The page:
There’s a moment of suspended animation for any leader. It’s the time between when you’re called to leadership and when you actually assume the mantle of responsibility. It’s a crucial time, because people are deciding who you are and what you stand for before you even show up for the job.
Think about your own experiences. If you’re about to get a new boss, or your company is getting a new CEO, or your church is getting a new minister, what do you want to know?
If you’re like most people, you’re probably wondering, who is this person, and what will they be like? In the absence of concrete information, it’s easy to make assumptions.
In her book Becoming, Michelle Obama describes the hard lesson she learned on the campaign trail, she writes, “If you don’t get out there and define yourself, you’ll be quickly and inaccurately defined by others.”
This is true for anyone in any kind of authority position. I was working with a CEO who a year into his job, had gotten a reputation as aloof and uncaring. It was puzzling because he was actually the opposite. He cared deeply about the employees and the customers. His direct reports thought he was a kind and strategic leader. Yet the prevailing story amongst the rank and file was that he was a hardline numbers guy who only cared about the money.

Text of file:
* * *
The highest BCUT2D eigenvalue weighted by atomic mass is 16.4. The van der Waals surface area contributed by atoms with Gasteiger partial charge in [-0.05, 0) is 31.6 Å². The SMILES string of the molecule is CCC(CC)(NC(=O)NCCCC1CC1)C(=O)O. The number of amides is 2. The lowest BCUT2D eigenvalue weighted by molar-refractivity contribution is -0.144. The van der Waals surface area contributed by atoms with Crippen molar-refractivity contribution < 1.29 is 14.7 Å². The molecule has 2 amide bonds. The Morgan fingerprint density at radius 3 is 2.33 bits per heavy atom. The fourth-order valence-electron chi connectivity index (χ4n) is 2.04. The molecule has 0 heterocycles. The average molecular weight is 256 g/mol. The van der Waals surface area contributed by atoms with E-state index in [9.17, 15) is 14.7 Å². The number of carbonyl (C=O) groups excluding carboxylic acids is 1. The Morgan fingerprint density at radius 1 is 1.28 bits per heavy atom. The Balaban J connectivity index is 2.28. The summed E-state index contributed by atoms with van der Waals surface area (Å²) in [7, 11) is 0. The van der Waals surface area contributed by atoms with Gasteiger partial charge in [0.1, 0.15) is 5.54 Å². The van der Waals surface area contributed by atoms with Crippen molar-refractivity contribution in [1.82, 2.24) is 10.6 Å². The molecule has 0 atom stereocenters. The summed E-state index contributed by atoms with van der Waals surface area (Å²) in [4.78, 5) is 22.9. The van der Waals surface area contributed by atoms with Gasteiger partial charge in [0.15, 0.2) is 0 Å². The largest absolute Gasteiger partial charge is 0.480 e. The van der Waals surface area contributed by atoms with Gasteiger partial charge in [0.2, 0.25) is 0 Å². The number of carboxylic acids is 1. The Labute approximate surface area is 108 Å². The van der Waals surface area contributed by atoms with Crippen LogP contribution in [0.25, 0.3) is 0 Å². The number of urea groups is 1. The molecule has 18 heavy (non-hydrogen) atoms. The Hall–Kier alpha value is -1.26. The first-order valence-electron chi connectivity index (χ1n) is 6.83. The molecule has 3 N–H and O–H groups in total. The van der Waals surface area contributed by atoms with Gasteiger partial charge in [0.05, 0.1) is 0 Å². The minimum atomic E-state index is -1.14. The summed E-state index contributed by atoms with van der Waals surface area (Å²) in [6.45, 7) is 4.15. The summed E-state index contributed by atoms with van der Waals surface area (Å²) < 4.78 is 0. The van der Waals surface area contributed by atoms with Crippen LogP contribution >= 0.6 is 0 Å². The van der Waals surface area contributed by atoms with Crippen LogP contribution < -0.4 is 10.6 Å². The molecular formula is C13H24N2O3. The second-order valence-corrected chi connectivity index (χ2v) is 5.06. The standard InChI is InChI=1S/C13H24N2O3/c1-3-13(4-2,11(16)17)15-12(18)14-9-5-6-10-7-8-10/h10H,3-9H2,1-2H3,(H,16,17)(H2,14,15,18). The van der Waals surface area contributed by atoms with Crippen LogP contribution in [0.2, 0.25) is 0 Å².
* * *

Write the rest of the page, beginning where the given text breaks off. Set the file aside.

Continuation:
In truth, he was a numbers guy, a shy, smart, very nice, numbers guy who wasn’t comfortable taking center stage. He preferred to support his team backstage, which is why they loved him. Two levels down though, people who had little interaction with him created a different narrative. Because he was more of a listener than a talker, he hadn’t been proactive about connecting with people early on. In the absence of a story coming directly from him, people substituted their own assumptions and beliefs.
In the absence of personal experience, people rely on perception. Many people’s perceptions of a big boss comes from television or what their parents told them about work. If you grow up hearing your mom or dad grouse about the suits in management, it gets hardwired into your brain.
That’s why it’s critical for new leaders to be proactive even before they step into the role. In Becoming, Michelle Obama describes how between the election and her becoming First Lady she thought long and hard about how to best communicate her story. As a professional, Harvard-educated woman of color, she’d already experienced people making assumptions about her. She wanted to ensure, when she stepped onto the international stage, she was defining herself quickly and clearly.
When you’re in the spotlight, people want to know who you are and what you stand for. If you aren’t proactive about defining yourself, people apply their own lens. Their assumptions may not have anything to do with who you actually are, but they will inform your reputation nonetheless.
If you’re in a new role, let people know why you’re here and why this endeavor matters to you. If you’re lucky enough to have some time in suspended animation before you start, take advantage of it. Be smart, be strategic and be proactive about defining yourself early and often. Your reputation is too important to leave it to chance. You should be the one controlling the message.